A deleted feature from Animal Crossing for the GameCube would have let you play a library of 8-bit Nintendo Entertainment System games off of your memory card, a passionate and talented fan of the game found out this week.
The original Animal Crossing had so many memorable moments. There was the dog that performed concerts at night, the mole who yelled at you for resetting the game too much or turning it off without saving, and the cruel, loathsome raccoon banker who remains one of Nintendo’s all-time great villains.
But even better than all of these things was the fact that you could find tiny NES consoles to put inside your virtual house, which would let you play a handful of classics such as Donkey Kong or Balloon Fight. In the days before Virtual Console on the Wii, this was a rare opportunity to revisit the classics on modern hardware.
Over a decade later, software security researcher James Chambers has discovered that not only can the emulator in Animal Crossing play pretty much any NES game you throw at it, it seems that the game itself actually supports that as a feature, although Nintendo never ended up releasing any ROMs that work with it.
This week, Chambers shared his discovery in a lengthy, and at points very technical, blog post.
What he found using Dolphin, a GameCube emulator, was that in addition to playing the pre-loaded games, the NES emulator in Animal Crossing was also designed to search whatever memory card was plugged into the system for other ROMs.
As a result, not only could it be used to play almost any other NES game by pre-loading it onto the memory card, but the memory card could also be used to run custom code in the game.
“It has been verified to work on a real GameCube, although I don’t think there are any videos of it online yet,” Chambers told Kotaku in an email. “I need to set up the ability to copy files from my computer to a GameCube memory card before I can try it myself.”
To play NES games normally in Animal Crossing, you need to own the corresponding pieces of furniture, little NES consoles with a particular game cartridge sitting on top. However, there’s one NES console item that’s generic. It doesn’t have a game sitting on top, and when you try to interact with it a dialogue box pops up saying you don’t have any software for it.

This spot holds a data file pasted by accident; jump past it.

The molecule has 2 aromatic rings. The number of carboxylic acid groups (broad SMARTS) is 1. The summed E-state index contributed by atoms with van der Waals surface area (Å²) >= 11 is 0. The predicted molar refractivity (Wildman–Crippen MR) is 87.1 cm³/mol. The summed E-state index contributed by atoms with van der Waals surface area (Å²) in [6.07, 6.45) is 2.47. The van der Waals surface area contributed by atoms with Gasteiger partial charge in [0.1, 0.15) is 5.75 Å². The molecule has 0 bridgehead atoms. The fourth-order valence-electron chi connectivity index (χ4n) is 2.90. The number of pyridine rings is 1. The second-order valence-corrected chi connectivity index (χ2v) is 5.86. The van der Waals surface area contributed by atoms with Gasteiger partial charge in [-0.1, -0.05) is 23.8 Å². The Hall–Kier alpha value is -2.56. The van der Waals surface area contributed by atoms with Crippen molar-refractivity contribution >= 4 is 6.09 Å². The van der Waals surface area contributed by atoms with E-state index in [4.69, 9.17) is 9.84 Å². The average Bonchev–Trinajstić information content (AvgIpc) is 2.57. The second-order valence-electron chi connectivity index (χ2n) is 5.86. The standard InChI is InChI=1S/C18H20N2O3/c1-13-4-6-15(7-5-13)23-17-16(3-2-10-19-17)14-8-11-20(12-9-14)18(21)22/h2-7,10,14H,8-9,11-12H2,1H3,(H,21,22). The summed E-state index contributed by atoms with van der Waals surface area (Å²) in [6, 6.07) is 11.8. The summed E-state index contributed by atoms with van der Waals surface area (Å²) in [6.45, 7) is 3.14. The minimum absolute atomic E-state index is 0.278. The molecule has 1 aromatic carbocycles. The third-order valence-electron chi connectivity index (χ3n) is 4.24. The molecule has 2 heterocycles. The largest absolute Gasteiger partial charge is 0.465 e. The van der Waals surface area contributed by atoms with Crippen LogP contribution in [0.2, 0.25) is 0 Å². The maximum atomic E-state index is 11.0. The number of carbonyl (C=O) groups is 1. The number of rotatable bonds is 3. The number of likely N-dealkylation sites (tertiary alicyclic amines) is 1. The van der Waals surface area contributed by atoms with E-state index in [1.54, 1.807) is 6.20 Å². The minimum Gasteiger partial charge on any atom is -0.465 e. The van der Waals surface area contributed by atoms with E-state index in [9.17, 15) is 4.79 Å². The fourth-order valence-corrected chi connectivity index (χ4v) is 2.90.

It turns out that when you do this, the generic NES console is actually scanning the memory card for ROMs. Nintendo never actually introduced a way to obtain extra games for the NES, but Chambers figured out how to put them onto a memory card in a format the game recognises. If it finds them, you’ll actually get a different dialogue option that reads, “Would you like to play [name of the game]?”
The bulk of Chambers’ post goes into how he reverse-engineered the file format that the games needed to be in so Animal Crossing would recognise them. After pinning that down, he managed to get the NES game Mega Man running as well as some other games. Battletoads didn’t immediately work, but after finessing the file a bit, he was able to get it to run beyond the title screen.
While the emulator can theoretically read any NES ROM, Chambers said that some games such as Battletoads shipped with unique cartridge setups that would require some fine-tuning to get them functioning properly.
Beyond just being able to use Animal Crossing as a full-on NES emulator, the interesting part for Chambers is how the memory card could be used to hack the game and add new content to the physical version.
“My personal goal for using a finding like this was to be able to create a modification of the game, like adding in some new holidays or mini games, and be able to play it on a real GameCube,” he said. “That’s possible now that code and data can be loaded into a regular copy of the game with just a memory card.”
Having examined the inner workings of the game, Chambers thinks Nintendo planned to add more classic NES games to Animal Crossing than the 19 existing ones.
“They already put a fully working NES emulator into the game, so adding the capability to load more games in with a memory card wasn’t much more work, and would’ve allowed them to possibly sell or give out promotional copies of these memory-card based NES games,” he said.
Nintendo did end up doing something similar with the Nintendo e-Reader add-on for the Game Boy Advance. It allowed you to scan cards to add new items or levels to games such as the not at all confusingly titled Super Mario Advance 4: Super Mario Bros. 3.
Of course, there were also e-Reader cards specific to Animal Crossing, some of which would unlock particular NES games such as Ice Climber that couldn’t be gotten any other way.
It’s possible that Animal Crossing’s previously unknown ability to read executable code from the memory card might have been a similar attempt at a workaround for adding content to already-shipped games prior to consoles being connected to the internet.
Fortunately, even if Nintendo never ended up exploring the feature in more depth, there’s little doubt homebrew programmers and hackers will now use Chambers’ discovery to do just that.